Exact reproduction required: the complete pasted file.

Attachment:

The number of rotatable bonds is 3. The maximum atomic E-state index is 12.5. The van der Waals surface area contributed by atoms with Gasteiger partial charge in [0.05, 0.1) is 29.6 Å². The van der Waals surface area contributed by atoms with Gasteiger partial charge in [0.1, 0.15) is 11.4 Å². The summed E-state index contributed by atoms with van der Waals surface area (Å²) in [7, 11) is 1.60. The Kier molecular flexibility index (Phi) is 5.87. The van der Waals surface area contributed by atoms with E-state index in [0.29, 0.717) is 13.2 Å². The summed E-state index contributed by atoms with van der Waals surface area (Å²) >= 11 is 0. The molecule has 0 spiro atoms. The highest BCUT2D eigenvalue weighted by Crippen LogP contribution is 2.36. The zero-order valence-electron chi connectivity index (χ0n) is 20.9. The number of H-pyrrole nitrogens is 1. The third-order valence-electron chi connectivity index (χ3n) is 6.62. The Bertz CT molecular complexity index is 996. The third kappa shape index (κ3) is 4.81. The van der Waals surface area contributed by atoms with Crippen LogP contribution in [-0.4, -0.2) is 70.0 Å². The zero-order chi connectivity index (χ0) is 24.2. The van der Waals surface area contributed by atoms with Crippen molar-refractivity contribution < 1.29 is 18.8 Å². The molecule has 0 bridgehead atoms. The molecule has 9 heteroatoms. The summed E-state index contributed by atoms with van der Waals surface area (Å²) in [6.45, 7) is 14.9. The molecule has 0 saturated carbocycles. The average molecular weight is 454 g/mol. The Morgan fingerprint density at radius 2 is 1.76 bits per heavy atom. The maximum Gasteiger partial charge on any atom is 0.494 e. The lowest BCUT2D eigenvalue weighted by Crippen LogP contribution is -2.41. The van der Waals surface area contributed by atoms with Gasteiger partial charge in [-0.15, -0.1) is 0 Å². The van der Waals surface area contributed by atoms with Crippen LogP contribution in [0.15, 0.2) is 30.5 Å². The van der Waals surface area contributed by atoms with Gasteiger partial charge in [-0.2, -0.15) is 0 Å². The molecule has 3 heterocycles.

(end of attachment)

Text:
The number of rotatable bonds is 3. The maximum atomic E-state index is 12.5. The van der Waals surface area contributed by atoms with Gasteiger partial charge in [0.05, 0.1) is 29.6 Å². The van der Waals surface area contributed by atoms with Gasteiger partial charge in [0.1, 0.15) is 11.4 Å². The summed E-state index contributed by atoms with van der Waals surface area (Å²) in [7, 11) is 1.60. The Kier molecular flexibility index (Phi) is 5.87. The van der Waals surface area contributed by atoms with E-state index in [0.29, 0.717) is 13.2 Å². The summed E-state index contributed by atoms with van der Waals surface area (Å²) >= 11 is 0. The molecule has 0 spiro atoms. The highest BCUT2D eigenvalue weighted by Crippen LogP contribution is 2.36. The zero-order valence-electron chi connectivity index (χ0n) is 20.9. The number of H-pyrrole nitrogens is 1. The third-order valence-electron chi connectivity index (χ3n) is 6.62. The Bertz CT molecular complexity index is 996. The third kappa shape index (κ3) is 4.81. The van der Waals surface area contributed by atoms with Crippen LogP contribution in [-0.4, -0.2) is 70.0 Å². The zero-order chi connectivity index (χ0) is 24.2. The van der Waals surface area contributed by atoms with Crippen molar-refractivity contribution < 1.29 is 18.8 Å². The molecule has 0 bridgehead atoms. The molecule has 9 heteroatoms. The summed E-state index contributed by atoms with van der Waals surface area (Å²) in [6.45, 7) is 14.9. The molecule has 0 saturated carbocycles. The average molecular weight is 454 g/mol. The Morgan fingerprint density at radius 2 is 1.76 bits per heavy atom. The maximum Gasteiger partial charge on any atom is 0.494 e. The lowest BCUT2D eigenvalue weighted by Crippen LogP contribution is -2.41. The van der Waals surface area contributed by atoms with Gasteiger partial charge in [-0.15, -0.1) is 0 Å². The van der Waals surface area contributed by atoms with Crippen LogP contribution in [0.15, 0.2) is 30.5 Å². The van der Waals surface area contributed by atoms with Gasteiger partial charge in [-0.2, -0.15) is 0 Å². The molecule has 3 heterocycles.